Dental crowns are essentially caps that are placed over a broken or badly decayed tooth to restore the tooth to its ideal shape, size and function. Dental crowns can protect the damaged tooth and restore the smile.
Some people may wonder why a crown may be needed on a baby tooth, since those teeth are going to fall out anyway. A crown will ensure the tooth is restored to its proper function, allowing your child’s smile to look and act as it should. Crowns help your child by:
- Ensuring the tooth and surrounding teeth are protected from further decay
- Restoring the tooth to its proper shape
- Helping your child’s bite function properly for biting and chewing purposes
What is the process for receiving a pediatric dental crown?
The good news is, the process to receive a crown is typically quick and easy, and can be completed in only one visit with our pediatric dentists. Our dentists will begin by removing any decay that is in the tooth. We then shave down the tooth to ensure an ideal shape to allow the crown to fit comfortably. The crown is then fitted onto the remaining portion of the tooth – this may take a few tries as we find the right size crown for your child’s smile. Once correct size and fit is achieved, the crown is cemented into place.
How long will my child’s crown last?
Dental crowns in children are durable and will last until the tooth naturally falls out and is replaced by its permanent one.
Why should my child get a crown instead of having the tooth pulled?
Whenever possible, we want to preserve the tooth and prevent the need for extractions. Early extractions create a space in the mouth, into which other teeth can drift, causing unnecessary issues. A crown allows us to preserve the natural function of the smile and restore the smile to its optimal function.
If my child has a large cavity, why can’t it just be filled?
If your child has a tooth or teeth with excessive decay, it may be beyond the scope that a filling can repair. That’s because the filling stands a risk of falling out, breaking or wearing out. Crowns are more durable and a better solution to repairing a tooth damaged by severe decay.
If the baby tooth is going to fall out anyway, can’t we just wait for that to happen on its own, rather than repairing the tooth?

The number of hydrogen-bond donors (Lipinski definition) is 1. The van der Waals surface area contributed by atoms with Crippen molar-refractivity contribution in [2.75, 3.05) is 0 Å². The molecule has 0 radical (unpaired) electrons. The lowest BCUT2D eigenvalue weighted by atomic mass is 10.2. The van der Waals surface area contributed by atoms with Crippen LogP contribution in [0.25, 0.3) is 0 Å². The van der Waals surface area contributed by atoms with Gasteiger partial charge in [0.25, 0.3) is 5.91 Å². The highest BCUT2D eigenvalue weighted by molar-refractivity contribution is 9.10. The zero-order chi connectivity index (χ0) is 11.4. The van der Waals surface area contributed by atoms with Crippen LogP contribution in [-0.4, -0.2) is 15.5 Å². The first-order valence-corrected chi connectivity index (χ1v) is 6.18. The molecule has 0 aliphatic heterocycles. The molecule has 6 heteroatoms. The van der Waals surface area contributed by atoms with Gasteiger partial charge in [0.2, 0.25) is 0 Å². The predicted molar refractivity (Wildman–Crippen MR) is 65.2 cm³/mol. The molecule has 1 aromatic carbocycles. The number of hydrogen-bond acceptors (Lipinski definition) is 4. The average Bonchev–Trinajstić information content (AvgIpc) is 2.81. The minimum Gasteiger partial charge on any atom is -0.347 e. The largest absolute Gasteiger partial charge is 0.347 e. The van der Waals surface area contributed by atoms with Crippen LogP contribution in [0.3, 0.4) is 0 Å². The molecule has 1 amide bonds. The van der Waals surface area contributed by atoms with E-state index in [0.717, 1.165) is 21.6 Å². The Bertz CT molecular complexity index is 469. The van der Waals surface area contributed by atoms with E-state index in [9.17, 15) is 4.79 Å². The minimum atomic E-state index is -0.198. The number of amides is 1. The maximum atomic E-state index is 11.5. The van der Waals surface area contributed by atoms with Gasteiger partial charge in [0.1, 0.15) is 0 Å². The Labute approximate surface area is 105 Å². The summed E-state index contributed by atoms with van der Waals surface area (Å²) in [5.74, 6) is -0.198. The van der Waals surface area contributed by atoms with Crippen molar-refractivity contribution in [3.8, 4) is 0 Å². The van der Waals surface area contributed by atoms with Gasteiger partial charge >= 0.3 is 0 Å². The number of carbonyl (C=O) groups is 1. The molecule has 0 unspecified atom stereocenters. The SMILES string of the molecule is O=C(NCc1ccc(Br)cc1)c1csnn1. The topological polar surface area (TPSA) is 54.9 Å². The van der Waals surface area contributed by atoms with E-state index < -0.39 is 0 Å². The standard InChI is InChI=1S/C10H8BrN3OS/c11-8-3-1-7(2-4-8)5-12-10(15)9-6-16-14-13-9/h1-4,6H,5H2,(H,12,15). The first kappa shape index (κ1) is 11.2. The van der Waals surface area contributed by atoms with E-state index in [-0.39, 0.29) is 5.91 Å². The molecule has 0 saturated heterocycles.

Avoiding repair for tooth decay in your child’s mouth stands the risk of the decay spreading to additional teeth. The enamel of baby teeth is much thinner than that of permanent teeth. This means decay can spread much more easily between the teeth. A crown works as a cap to cover the tooth and prevent the spread of decay and risk of infection.
If my child is anxious about the procedure, what are the options?
We know that visiting our office, especially for a procedure such as a crown, can cause a bit of anxiety for children. We offer the following options to ensure your child’s comfort:
- Nitrous oxide (laughing gas) – This is delivered via a mask that is placed over your child’s nose. Your child will be fully alert, but relaxed.
- Sedative via syrup or pill – A sedative via a syrup or pill can be administered for children who have more severe anxiety or who cannot tolerate nitrous oxide.
- IV sedation – If your child is in need of serious restorative work, we may decide an intravenous sedative is the more ideal option.
What can I expect after my child’s procedure?
After the crown, your child may experience some discomfort. Over-the-counter medications can help. Discourage eating until the numbness has completely worn off – this can ensure your child doesn’t cause injury by accidentally biting the inside of the cheek or lip. Pay close attention to your child to ensure they are not accidentally biting or chewing on the numb areas inside the mouth.
To ensure your child’s oral health is maintained, encourage proper brushing and flossing.